In a first-of-its kind initiative, an apartment in Banashankari 2nd Stage has installed a solar power plant which has cut down their electricity bill by a whopping Rs 1.5 lakh every month.
BENGALURU: In a first-of-its kind initiative, an apartment in Banashankari 2nd Stage has installed a solar power plant which has cut down their electricity bill by a whopping Rs 1.5 lakh every month. In what could be an example to other Resident Welfare Associations (RWA) in the city, Brigade Petunia is now running its common area with solar energy.
While the installation of 296 solar panels across 9,600 sqft of roof space was done a year ago, by the members of the association, the project was commissioned only two months ago. “We used to spend nearly Rs 1.5 lakh on a monthly basis towards our electricity bill. Ever since we installed a 96 kilo watt peak solar power plant, we are saving 85 to 90 per cent of that cost.
This helps us power the common area, including lifts, club house, sewage treatment plant, water treatment plan and lighting in the common area,” says Nikhil Grover, secretary of Petunia Owners Association, who spearheaded this project.
The association claims to be the only RWA in Bengaluru to have the largest solar power plant on their apartment rooftops, but they say that the process has not been easy. In October 2017, they began by collecting funds from residents, researching on the right kind of solar plant, working out finances, but were delayed because of approval from the government. Nikhil, in conjunction with other members of Bangalore Apartments’ Federation, worked with the state government, including Bengaluru Electricity Supply Company (BESCOM) to get go-aheads quickly.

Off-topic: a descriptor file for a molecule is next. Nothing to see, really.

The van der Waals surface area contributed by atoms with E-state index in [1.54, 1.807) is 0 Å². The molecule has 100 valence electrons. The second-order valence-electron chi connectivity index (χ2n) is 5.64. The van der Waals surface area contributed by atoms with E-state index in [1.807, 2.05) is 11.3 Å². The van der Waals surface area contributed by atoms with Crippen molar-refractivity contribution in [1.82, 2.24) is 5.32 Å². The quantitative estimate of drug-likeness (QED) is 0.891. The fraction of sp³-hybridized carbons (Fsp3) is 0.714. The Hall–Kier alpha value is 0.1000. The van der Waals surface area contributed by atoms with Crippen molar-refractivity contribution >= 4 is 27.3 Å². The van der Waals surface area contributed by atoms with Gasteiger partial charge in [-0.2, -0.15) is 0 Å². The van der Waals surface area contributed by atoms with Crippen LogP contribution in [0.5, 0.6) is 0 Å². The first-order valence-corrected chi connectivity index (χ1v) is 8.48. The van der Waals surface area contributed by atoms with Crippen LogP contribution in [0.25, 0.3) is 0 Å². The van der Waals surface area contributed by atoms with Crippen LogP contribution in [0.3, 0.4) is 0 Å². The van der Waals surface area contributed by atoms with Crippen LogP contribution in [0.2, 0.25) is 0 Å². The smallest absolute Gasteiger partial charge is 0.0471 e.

“When we started off, the process to get an approval from the Chief Electrical Inspector to Government (CEIG) was long drawn out. During the state elections, we got no work done with BESCOM for three months. Two months ago, it was finally commissioned,” says Nikhil, further adding, “After BAF started working with the government, they recently amended the rule. Now solar power plants producing less than 1 mega watt do not need CEIG approval. The process will be easier for other apartments who wish to implement this.”
After availing a 30 per cent subsidy from the Solar Energy Corporation of India (SECI), their investment to install panels on rooftoops of eight blocks, worked out to Rs 52 lakh. The apartment chose a capital expenditure model, which meant that they made their own investment. “This works out cheaper in the long run since the per unit charge for electricity from BESCOM is Rs 7 to Rs 8 per unit. This comes up to Rs 4.5 to Rs 6 per unit. We chose an Israeli company’s solar power plants, where the energy output is high. The pay back period will also be shorter,” Nikhil adds.